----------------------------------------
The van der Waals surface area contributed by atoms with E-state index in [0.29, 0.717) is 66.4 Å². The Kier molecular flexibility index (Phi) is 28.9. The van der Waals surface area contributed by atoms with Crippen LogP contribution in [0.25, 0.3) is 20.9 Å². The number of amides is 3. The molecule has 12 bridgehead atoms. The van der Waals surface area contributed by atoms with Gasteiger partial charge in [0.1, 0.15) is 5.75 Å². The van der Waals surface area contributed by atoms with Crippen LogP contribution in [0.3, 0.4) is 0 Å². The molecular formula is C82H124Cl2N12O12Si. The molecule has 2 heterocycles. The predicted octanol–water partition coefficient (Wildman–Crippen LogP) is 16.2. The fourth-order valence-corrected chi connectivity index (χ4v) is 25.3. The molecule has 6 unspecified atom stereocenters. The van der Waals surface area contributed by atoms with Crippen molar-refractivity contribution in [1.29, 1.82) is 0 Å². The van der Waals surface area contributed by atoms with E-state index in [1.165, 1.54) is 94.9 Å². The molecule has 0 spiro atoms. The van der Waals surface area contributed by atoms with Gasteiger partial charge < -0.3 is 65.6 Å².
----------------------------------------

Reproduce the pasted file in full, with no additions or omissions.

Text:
The van der Waals surface area contributed by atoms with E-state index in [0.29, 0.717) is 66.4 Å². The Kier molecular flexibility index (Phi) is 28.9. The van der Waals surface area contributed by atoms with Crippen LogP contribution in [0.25, 0.3) is 20.9 Å². The number of amides is 3. The molecule has 12 bridgehead atoms. The van der Waals surface area contributed by atoms with Gasteiger partial charge in [0.1, 0.15) is 5.75 Å². The van der Waals surface area contributed by atoms with Crippen LogP contribution in [0.3, 0.4) is 0 Å². The molecular formula is C82H124Cl2N12O12Si. The molecule has 2 heterocycles. The predicted octanol–water partition coefficient (Wildman–Crippen LogP) is 16.2. The fourth-order valence-corrected chi connectivity index (χ4v) is 25.3. The molecule has 6 unspecified atom stereocenters. The van der Waals surface area contributed by atoms with Crippen molar-refractivity contribution in [1.29, 1.82) is 0 Å². The van der Waals surface area contributed by atoms with E-state index in [1.165, 1.54) is 94.9 Å². The molecule has 0 spiro atoms. The van der Waals surface area contributed by atoms with Gasteiger partial charge < -0.3 is 65.6 Å².